There’s a bonus to writing romances with characters who have been together for a long time. They know each other very well, and it forces the author to deepen the emotional connection between them. When you’ve been with someone for twenty years, there’s a lot of hurt and happiness that can be brought up during an argument. A couple might be arguing over how to parent a child when the child is injured playing in another room. The couple drops the argument and rushes to tend to the child. The matter’s not resolved, but the action shows the reader that both love the child, even if each parent has a different parenting style.

Authors have a lot more history to mine for deep hurts, character flaws, lulls in a long-term relationship, and unresolved personal and relational issues. There’s also the potential for deeper emotional intimacy because the characters know each other so well. There’s knowing a certain slump in his shoulder or look in his eye or her eating triple-chocolate mint ice cream with extra-large chocolate chips, fudge sauce and white chocolate flakes that now is not the time to start an argument. The other person already had a bad day, and while the matter is pressing for the love interest, the fundamental care they have for the other person suspends the discussion.

Exploring the nuances of emotional intimacy enhances character development and enriches the reader’s experience.

Another thing to consider is the three following scales. The first, sexual tension. That is the degree to which the love interests are sexually aware of the other. The number of times they check one another out, the explicitness in which the sexual awareness is described.

The second is heat level. Heat level refers to how sex scenes are described. In a low heat book, sex scenes are non-existent or fade to black. In a medium-heat book, a paragraph or two describe sex. In a high-heat book, sex is explicit, described in detail sometimes over pages, and likely happens multiple times throughout the book.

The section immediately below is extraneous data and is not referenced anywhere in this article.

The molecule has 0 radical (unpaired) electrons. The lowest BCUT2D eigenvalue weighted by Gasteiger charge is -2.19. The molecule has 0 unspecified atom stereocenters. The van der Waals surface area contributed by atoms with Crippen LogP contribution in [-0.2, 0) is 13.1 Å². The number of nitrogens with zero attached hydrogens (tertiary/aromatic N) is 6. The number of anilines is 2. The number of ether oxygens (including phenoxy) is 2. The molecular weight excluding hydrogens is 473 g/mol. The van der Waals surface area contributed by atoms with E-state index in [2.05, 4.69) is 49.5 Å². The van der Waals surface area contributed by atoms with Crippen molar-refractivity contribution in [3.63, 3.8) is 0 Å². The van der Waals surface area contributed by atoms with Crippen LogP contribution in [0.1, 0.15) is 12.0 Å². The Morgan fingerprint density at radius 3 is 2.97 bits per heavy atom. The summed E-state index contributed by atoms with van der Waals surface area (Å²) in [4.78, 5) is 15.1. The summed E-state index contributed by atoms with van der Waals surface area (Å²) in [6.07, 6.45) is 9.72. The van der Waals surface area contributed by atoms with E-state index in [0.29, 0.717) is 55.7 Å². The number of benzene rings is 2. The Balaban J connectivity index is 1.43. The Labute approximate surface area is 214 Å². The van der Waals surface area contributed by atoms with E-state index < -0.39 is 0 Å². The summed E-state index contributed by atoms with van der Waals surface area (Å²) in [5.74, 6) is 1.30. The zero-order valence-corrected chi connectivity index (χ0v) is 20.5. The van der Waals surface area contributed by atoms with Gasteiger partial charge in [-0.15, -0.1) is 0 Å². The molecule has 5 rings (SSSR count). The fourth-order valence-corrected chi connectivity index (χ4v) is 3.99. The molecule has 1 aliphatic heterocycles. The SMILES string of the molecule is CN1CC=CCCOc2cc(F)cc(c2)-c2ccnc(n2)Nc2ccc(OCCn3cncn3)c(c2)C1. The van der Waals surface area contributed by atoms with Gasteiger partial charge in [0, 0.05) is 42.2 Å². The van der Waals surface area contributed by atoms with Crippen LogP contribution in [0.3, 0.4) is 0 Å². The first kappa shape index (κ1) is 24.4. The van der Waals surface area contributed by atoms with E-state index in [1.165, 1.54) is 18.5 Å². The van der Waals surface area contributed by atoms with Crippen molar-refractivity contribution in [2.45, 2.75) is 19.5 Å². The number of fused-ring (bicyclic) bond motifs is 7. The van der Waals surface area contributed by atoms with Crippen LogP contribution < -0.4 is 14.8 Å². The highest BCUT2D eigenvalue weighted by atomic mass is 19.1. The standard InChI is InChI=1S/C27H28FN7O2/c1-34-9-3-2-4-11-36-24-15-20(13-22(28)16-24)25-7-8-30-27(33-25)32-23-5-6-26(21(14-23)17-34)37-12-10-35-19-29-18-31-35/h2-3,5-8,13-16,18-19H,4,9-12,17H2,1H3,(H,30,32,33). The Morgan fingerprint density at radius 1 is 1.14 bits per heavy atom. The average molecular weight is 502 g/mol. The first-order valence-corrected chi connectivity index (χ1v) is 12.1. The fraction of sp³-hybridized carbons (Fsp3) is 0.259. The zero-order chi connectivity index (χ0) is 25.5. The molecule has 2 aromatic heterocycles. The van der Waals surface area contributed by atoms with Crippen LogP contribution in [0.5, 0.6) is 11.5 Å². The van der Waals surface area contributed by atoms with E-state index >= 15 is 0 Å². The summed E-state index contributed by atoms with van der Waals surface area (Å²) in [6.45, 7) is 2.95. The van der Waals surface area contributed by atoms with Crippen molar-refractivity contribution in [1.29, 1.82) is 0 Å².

The third is how much space is given to the non-romance and romance plots. If you play around with the plot ratios, you alter the dynamics between the characters. If a romance arc takes up 90% of a character’s time, it says something about the character. Whereas, if the love interest spends 90% of their time at work or with friends, but their major pain point is the love interest and the struggling romantic relationship, that says something completely different about the character.

How do you keep the spark alive between characters that have been together for a long time?

What do you think of the three scales? You can see the proposed scales here.  Would such scales help you select a romance novel? Let me know on Twitter or through this survey. I’d like to thank @BurrisKirk for having brought up the issue of better classifying romances to help readers select an appropriate book.

 

Reach out to me on Twitter @reneegendron. I’d love to hear your thoughts and insights.

I’d like to thank @merelecroix for the topic suggestion of how to keep the spark going when writing couples who have been together for a long time.